In the hotel lobby I caught up with Gavin Williams and Tim Lebbon. As I mentioned in my lowdown of Horror Con, these two chaps and I used to be in the same writing folio – a sort of postal writing group – many, many years ago. They’ve both subsequently become very successful writers. Tim Lebbon especially is now a Famous British Horror Writer (and yes, that’s Famous with a Capital F). Quite nice that they both still remember me, though. We had a good chat.

Hubby returned with his loot from the guitar shop in time for the interview of veteran sf writer Brian Alldis, by Christopher Priest. Mr Alldis has led a fascinating life. After the interview he was signing books, and Hubby went off to buy one. He came back very happy, having engaged Mr Alldis in conversation for about 15 minutes, mostly about Singapore, where the writer was stationed during the war, and where Hubby ends up travelling to for work fairly regularly.

After a foray outside for some dinner and a walk along Brighton’s sea front – well, it seemed a shame to waste such a lovely day inside all the time – we returned to the bar for some more drinking and socialising. The evening’s entertainment included a Burlesque show. However, after the first half I dragged myself away from the girls with nipple tassels to attend another panel, on How to Scare Your Readers, which was populated by some of the best contemporary British horror writers. And one might be forgiven for thinking that contemporary British horror is dominated by bald blokes, as there were three of them sitting in a row – namely, Adam Nevill, Tim Lebbon and Simon Clark. The other two panellists were also blokes, though not bald – Ramsey Campbell and Tom Fletcher. Personally I think this panel should have had at least one woman – we women of horror are woefully under-represented.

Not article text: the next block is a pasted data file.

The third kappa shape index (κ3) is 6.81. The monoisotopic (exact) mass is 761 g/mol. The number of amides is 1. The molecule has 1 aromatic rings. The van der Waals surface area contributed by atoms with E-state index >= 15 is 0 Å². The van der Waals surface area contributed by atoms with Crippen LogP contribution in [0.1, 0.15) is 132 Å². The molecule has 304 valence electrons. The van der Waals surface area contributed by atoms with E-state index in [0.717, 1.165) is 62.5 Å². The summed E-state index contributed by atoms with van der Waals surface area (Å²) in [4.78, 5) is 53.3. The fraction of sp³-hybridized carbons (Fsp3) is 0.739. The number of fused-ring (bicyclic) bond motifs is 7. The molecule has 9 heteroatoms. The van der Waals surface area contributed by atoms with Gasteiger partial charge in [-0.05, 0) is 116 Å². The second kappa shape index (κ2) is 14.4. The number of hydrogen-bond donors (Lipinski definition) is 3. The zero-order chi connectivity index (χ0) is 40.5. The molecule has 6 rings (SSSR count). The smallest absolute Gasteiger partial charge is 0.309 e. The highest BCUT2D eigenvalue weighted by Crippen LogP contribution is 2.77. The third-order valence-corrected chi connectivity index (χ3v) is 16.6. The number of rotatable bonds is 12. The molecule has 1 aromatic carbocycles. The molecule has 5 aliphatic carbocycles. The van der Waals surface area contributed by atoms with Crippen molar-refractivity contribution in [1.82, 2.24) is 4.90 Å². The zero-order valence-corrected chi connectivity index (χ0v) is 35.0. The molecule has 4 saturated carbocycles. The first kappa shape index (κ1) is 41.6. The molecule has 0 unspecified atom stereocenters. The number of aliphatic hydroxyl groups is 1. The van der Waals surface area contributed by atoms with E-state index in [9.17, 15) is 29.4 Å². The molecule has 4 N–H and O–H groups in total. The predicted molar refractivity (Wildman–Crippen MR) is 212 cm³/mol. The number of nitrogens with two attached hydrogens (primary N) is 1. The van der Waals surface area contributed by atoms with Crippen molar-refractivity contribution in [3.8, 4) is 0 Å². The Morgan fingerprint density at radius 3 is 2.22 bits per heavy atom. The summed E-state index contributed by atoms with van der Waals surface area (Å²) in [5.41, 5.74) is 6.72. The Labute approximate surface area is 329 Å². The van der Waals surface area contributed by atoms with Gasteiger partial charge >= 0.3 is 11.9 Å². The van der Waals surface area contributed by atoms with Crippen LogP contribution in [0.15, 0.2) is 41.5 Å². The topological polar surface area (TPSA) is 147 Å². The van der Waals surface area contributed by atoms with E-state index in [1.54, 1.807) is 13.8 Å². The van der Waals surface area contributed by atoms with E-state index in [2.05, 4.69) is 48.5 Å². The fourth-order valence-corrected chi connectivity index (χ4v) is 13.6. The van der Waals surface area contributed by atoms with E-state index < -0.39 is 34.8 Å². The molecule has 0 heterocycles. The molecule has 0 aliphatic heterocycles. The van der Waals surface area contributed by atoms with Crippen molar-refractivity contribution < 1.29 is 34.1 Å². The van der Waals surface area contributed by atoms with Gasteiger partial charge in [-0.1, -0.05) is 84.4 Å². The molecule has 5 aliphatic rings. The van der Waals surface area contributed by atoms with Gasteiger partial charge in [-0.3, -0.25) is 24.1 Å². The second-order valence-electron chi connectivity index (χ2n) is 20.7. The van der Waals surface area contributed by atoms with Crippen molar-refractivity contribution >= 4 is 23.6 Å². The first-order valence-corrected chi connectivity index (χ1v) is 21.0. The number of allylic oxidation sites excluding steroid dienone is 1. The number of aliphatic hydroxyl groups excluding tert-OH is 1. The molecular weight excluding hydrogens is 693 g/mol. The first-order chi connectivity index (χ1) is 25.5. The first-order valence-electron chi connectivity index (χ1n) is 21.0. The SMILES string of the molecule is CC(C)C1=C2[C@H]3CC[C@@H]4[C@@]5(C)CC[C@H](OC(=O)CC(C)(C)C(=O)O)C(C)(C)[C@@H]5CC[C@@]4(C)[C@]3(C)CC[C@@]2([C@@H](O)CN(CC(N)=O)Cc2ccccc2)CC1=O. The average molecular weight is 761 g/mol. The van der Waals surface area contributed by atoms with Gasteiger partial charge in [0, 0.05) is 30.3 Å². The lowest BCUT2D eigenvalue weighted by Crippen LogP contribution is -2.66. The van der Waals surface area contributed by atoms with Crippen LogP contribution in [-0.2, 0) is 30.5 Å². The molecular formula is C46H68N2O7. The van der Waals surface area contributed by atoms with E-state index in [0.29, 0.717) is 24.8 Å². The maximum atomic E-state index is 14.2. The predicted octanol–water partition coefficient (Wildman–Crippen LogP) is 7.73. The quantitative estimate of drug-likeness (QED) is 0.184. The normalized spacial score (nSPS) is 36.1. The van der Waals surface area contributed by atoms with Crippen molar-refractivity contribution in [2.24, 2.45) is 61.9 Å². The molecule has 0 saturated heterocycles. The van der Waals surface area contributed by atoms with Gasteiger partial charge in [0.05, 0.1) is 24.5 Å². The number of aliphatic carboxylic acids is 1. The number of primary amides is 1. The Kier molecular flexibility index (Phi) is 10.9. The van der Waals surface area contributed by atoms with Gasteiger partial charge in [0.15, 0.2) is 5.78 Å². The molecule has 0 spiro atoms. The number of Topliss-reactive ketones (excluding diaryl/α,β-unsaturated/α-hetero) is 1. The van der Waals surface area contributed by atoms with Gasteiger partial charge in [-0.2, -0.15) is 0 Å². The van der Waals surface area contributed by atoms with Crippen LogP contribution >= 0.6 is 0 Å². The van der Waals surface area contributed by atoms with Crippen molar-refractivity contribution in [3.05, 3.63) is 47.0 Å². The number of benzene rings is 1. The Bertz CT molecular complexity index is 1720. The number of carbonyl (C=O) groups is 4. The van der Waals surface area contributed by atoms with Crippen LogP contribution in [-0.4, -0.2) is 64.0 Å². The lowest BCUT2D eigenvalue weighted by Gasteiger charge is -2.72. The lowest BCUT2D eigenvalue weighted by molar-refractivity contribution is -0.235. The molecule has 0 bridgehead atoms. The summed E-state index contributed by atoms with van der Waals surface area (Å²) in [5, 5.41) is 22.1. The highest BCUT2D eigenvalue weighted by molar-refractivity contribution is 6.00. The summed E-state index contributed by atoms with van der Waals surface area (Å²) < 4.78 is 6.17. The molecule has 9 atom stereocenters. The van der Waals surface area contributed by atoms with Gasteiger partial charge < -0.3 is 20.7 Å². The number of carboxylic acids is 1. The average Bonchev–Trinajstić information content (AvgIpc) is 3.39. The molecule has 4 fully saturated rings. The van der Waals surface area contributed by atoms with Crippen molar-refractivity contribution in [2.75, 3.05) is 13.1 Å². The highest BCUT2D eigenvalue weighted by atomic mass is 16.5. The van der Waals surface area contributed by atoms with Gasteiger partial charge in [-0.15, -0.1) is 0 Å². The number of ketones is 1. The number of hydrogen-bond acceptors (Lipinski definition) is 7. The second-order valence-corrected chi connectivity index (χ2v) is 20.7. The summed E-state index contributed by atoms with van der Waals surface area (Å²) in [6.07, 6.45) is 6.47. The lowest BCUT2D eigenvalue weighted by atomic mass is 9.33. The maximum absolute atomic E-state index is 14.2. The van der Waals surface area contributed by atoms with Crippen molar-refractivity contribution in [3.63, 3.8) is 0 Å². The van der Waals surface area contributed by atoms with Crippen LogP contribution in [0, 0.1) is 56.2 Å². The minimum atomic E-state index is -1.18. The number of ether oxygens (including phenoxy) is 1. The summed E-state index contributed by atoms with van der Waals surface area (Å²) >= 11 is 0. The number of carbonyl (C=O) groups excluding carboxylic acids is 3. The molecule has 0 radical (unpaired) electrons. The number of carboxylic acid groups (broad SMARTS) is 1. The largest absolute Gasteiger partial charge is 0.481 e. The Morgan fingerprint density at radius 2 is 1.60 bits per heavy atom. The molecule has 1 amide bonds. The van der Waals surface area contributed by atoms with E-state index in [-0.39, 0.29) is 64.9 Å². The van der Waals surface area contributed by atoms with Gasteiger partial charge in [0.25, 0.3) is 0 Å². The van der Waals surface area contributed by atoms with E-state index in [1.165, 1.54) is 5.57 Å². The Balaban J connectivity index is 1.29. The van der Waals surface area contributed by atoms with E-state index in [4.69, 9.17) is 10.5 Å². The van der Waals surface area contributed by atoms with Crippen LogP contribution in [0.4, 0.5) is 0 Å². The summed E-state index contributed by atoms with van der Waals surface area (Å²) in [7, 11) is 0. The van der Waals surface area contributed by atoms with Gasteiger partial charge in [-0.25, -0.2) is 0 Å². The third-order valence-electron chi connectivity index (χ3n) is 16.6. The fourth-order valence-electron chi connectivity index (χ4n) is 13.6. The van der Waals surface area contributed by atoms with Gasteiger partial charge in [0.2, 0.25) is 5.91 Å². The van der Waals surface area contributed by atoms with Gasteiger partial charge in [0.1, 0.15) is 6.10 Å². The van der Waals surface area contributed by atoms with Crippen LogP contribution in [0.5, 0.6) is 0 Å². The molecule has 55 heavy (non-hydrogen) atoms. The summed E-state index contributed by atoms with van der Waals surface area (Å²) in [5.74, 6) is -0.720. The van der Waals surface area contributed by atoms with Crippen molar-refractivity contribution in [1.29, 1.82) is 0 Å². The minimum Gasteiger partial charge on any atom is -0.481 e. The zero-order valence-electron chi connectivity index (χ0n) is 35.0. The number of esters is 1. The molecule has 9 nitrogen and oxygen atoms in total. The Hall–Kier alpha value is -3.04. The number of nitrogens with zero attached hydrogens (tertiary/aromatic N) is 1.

In any case, the panel was very interesting, and Adam Nevill’s book THE RITUAL has gone on my TBR list, after Tim Lebbon – who himself writes some damn scary books – cited it as being the scariest story he’d ever read.

This panel was followed by Ramsey Campbell’s midnight reading, where the iconic horror writer read out one of his characteristically whimsical and disturbing short stories.

After that, I ventured back to the bar to find the first FantasyCon disco in full swing. Since the delegates at FantasyCon are mostly, like me, 40-plus geeks, the music played was entirely to my liking. The disco was Sarah Pinborough’s idea and I hope it becomes a FantasyCon tradition, because it was jolly good fun, even though bopping around in such sweltering heat meant none of us smelled too fragrant by the end of the evening.

Sadly, the evening had to end, and we retired to bed. Although there were activities scheduled for Sunday until mid afternoon, we were anxious to make an early start home, as engineering works meant our journey was going to be somewhat arduous. We said our goodbyes and left.

The post-Con comedown is always a struggle. After a weekend in such excellent company, getting back to real life can be a wrench. Sadly, I was obliged to return to the day job on Monday morning, but I have many wonderful memories from this year’s FantasyCon. I feel doubly sad about this Con ending as it’s the last one I’m attending this year. Already I’ve got post-Con withdrawal symptoms, and I don’t, as yet, have any Cons for 2012 booked up to have more to look forward to. I need to address this soon, methinks.